In adults with congenital heart disease (ACHD), standard cardiac serum biomarkers, such as B-natriuretic peptide, are of limited value so that alternate measures for risk stratification are needed. In a study of 590 patients with ACHD, soluble suppressor  of tumourigenicity-2 (sST2), which is upregulated in response to myocardial stress, was associated with an increased risk of the primary endpoint of any cardiovascular events over a mean follow-up of 5.8 years5 (figure 3). In the editorial6, Tutarel points out that most patients in this study were asymptomatic and did not have elevated sST2 levels. Perhaps more conclusive results would be seen in a study group with a wider range of disease severity.

Figure 3

Survival regarding the primary endpoint (any cardiovascular event) and the secondary endpoint (death or heart failure) stratified according to the quartile distribution of sST2. Q1, quartile 1; Q2, quartile 2; Q3, quartile 3; Q4, quartile; sST2, soluble suppression of tumourigenicity-2.

The Education in Heart article in this issue reviews the use of stress echocardiography in adults with valvular heart disease.7

Pericardial disease in patients with hypothyroidism is the subject of a review article in this issue of Heart. Up to one-third of adults with hypothyroidism have a pericardial effusion and tamponade can occur in severe cases. This article reviews the mechanism, clinical presentation and management of this condition8(figure 4).

Figure 4

Mechanism of physiological and hypothyroid pericardial effusion formation. (A) Mechanism of physiological pericardial fluid formation in a normal state: the hydrostatic pressure at the arterial end of the capillary is higher than the one at its venous end. Yet, the colloid osmotic pressure generated mainly by plasma proteins is essentially the same at both ends. This results in the filtration of fluids at the arterial end and reabsorption of the fluids at the venous end. Some of the fluid will be channeled towards the lymphatic vessels. (B) Hypothetical mechanism of pericardial effusion formation in hypothyroidism: there is an increase in the vascular permeability to albumin (1), raising the interstitial colloid pressure and hence decreasing the colloid osmotic pressure gradient between the interstitium and the intravascular space (2). This results in a decrease of fluid return to the capillaries. However, there is a decrease in the lymphatic drainage of albumin (3) worsening the gradient mentioned above (2) and reducing the fluid return.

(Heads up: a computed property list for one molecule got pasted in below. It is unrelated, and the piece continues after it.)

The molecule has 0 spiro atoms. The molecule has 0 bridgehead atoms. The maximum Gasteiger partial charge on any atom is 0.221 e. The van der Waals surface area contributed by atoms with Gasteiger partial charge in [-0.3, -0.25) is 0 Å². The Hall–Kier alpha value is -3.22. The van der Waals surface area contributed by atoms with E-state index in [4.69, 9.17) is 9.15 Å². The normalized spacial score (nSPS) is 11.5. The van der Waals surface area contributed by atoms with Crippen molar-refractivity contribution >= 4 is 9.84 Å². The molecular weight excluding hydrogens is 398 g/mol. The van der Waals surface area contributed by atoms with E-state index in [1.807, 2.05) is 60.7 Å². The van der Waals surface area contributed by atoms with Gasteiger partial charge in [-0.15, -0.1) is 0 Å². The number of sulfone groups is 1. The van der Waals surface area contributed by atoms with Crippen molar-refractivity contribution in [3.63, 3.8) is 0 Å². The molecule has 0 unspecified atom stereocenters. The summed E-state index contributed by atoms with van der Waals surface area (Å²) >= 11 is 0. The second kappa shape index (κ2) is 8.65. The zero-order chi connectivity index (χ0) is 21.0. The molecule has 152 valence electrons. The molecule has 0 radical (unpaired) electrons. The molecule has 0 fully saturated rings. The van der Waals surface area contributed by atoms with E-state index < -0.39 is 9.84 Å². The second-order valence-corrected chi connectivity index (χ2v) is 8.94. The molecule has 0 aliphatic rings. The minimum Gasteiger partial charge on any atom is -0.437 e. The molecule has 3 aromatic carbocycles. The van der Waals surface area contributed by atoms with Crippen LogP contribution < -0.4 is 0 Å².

The Cardiology in Focus article provides concise guidance on how to succeed in the European Examination in Cardiology including recommendations on how programmes can support cardiology trainees and a list of resources trainees can use in preparing for the examination.9

References

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Footnotes

  • Competing interests None declared.

  • Provenance and peer review Commissioned; internally peer reviewed.

  • Patient consent for publication Not required.